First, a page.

Artificial intelligence could ‘transform’ heart attack diagnosis, scientists say

University of Edinburgh researchers have been using AI to rule out heart attacks  (Shutterstock)
University of Edinburgh researchers have been using AI to rule out heart attacks (Shutterstock)

Artificial intelligence (AI) could be “transformational” in improving heart attack diagnosis to reduce pressure on emergency departments, a new study suggests.

Doctors could soon use an algorithm developed using AI to diagnose heart attacks with better speed and accuracy than ever before, the research from the University of Edinburgh indicates.

It could also help tackle dangerous inequalities in diagnosing the condition, scientists suggest.

Researchers found that, compared to current testing methods, the algorithm called CoDE-ACS was able to rule out a heart attack in more than double the number of patients, with an accuracy of 99.6%.

Experts say the ability to rule out a heart attack faster than ever before could greatly reduce hospital admissions.

Nicholas Mills, British Heart Foundation (BHF) professor of cardiology at the Centre for Cardiovascular Science, University of Edinburgh, who led the research, said: “For patients with acute chest pain due to a heart attack, early diagnosis and treatment saves lives.

“Unfortunately, many conditions cause these common symptoms, and the diagnosis is not always straight forward.

“Harnessing data and artificial intelligence to support clinical decisions has enormous potential to improve care for patients and efficiency in our busy emergency departments.”

Clinical trials are now under way in Scotland to assess whether the tool can help doctors reduce pressure on overcrowded emergency departments.

As well as quickly ruling out heart attacks in patients, CoDE-ACS could also help doctors identify those whose abnormal troponin (protein released into the bloodstream during a heart attack) levels were due to a heart attack rather than another condition.

The study found that the AI tool performed well regardless of age, sex or pre-existing health conditions.

According to the researchers, this shows its potential for reducing misdiagnosis and inequalities across the population.

The algorithm has the potential to make emergency care more efficient and effective, by rapidly identifying patients that are safe to go home, and by highlighting to doctors all those that need to stay in hospital for further tests, the findings suggest.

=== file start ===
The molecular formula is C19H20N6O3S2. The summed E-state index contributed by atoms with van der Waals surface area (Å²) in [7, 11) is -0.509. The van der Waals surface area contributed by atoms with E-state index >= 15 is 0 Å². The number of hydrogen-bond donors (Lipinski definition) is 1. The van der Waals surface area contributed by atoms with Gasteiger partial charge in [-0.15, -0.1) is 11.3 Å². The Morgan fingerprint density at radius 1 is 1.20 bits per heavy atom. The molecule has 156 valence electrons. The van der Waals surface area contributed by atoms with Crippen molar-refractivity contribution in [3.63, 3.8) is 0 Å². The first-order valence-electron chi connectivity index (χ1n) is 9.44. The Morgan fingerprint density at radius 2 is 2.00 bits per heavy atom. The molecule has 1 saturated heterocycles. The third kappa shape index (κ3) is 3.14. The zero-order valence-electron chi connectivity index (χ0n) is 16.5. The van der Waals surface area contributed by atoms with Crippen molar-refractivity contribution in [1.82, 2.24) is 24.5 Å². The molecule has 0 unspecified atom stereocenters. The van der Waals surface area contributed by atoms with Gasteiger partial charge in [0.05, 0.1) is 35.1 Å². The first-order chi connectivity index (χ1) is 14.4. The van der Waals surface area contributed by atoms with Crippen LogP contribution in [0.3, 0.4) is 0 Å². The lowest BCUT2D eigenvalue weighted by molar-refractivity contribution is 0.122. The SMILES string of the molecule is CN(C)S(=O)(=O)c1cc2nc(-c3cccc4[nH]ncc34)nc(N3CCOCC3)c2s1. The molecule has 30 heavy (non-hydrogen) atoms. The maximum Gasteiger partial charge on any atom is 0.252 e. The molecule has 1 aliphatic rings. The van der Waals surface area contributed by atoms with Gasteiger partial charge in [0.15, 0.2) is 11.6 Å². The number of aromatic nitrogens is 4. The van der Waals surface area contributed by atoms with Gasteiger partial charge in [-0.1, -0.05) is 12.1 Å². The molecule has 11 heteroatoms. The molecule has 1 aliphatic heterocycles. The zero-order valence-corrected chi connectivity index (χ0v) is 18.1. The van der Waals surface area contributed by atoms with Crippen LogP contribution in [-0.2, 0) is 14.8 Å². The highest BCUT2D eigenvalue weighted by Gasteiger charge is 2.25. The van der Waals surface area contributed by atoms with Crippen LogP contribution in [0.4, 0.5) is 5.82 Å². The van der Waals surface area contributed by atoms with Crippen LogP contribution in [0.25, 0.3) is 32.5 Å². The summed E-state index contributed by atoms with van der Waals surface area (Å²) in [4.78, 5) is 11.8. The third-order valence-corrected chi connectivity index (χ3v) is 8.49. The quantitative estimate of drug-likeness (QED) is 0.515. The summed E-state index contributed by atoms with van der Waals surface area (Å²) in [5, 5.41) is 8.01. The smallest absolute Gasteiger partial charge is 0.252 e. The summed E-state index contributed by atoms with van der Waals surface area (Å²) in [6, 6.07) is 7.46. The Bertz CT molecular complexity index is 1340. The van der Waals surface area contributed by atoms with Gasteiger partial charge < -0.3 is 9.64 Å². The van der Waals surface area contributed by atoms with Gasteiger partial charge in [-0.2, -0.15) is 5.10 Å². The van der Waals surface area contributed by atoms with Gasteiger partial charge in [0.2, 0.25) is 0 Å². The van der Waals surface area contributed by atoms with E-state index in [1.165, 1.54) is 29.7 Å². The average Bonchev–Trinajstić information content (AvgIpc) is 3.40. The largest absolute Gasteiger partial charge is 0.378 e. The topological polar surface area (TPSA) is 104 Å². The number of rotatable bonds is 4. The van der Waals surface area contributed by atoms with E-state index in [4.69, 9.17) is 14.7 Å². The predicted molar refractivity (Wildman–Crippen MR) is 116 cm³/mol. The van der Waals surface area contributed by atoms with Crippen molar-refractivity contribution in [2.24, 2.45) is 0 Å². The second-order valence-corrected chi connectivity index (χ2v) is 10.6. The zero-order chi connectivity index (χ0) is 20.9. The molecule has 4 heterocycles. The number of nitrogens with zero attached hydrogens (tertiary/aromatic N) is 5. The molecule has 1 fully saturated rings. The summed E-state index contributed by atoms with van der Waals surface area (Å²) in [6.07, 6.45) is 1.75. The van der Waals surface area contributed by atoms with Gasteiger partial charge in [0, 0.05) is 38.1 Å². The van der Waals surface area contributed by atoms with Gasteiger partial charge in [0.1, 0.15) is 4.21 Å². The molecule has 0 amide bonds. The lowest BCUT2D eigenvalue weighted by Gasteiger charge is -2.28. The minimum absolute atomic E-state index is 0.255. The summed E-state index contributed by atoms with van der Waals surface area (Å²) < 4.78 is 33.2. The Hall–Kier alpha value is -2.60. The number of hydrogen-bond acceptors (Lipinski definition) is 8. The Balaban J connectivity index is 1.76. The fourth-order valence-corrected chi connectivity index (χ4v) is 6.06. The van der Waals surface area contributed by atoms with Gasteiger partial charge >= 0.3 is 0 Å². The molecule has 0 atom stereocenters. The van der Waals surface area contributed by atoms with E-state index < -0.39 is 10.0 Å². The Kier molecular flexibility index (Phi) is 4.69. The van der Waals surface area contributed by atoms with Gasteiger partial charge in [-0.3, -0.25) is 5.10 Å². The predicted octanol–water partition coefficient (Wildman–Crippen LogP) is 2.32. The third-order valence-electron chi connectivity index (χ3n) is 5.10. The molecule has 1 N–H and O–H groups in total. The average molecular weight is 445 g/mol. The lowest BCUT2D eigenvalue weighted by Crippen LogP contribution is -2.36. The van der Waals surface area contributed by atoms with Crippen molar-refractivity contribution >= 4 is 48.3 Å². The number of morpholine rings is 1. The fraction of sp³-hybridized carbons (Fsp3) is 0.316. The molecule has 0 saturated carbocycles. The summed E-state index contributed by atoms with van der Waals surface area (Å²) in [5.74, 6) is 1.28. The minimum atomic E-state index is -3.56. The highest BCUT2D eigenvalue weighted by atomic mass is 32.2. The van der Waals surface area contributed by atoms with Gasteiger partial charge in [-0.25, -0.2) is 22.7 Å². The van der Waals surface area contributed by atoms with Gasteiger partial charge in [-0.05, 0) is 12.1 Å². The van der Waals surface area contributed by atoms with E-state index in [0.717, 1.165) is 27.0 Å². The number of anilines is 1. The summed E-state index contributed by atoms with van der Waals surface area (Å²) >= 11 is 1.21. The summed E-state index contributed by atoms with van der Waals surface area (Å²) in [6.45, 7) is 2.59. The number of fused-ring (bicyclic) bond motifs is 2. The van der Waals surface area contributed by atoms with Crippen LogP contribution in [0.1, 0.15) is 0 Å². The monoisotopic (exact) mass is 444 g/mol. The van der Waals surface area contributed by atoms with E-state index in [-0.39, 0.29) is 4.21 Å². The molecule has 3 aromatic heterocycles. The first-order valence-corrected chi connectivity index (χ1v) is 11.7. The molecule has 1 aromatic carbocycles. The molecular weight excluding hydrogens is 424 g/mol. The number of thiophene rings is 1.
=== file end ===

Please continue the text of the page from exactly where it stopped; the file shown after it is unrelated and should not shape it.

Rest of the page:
Professor Sir Nilesh Samani, medical director of the BHF, said: “Chest pain is one of the most common reasons that people present to emergency departments.

“Every day, doctors around the world face the challenge of separating patients whose pain is due to a heart attack from those whose pain is due to something less serious.

“CoDE-ACS, developed using cutting-edge data science and AI, has the potential to rule in or rule out a heart attack more accurately than current approaches.

“It could be transformational for emergency departments, shortening the time needed to make a diagnosis, and much better for patients.”

The current gold standard for diagnosing a heart attack is measuring levels of the protein troponin in the blood.

However, because the same threshold is used for every patient, factors such as age, sex and other health problems which affect troponin levels are not considered.

This can affect how accurate heart attack diagnoses are, potentially leading to inequalities in diagnosis.

For example, previous BHF-funded research has shown that women are 50% more likely to get a wrong initial diagnosis.

While data suggests people who are initially misdiagnosed have a 70% higher risk of dying after 30 days.

Researchers say the new algorithm is an opportunity to prevent this.

CoDE-ACS was developed using data from 10,038 patients in Scotland who had arrived at hospital with a suspected heart attack.

It uses routinely collected patient information, such as age, sex, ECG findings and medical history, as well as troponin levels, to predict the probability that an individual has had a heart attack.

The result is a probability score from 0 to 100 for each patient.

The research, published in the Nature Medicine journal, was funded by the British Heart Foundation and the National Institute for Health and Care Research.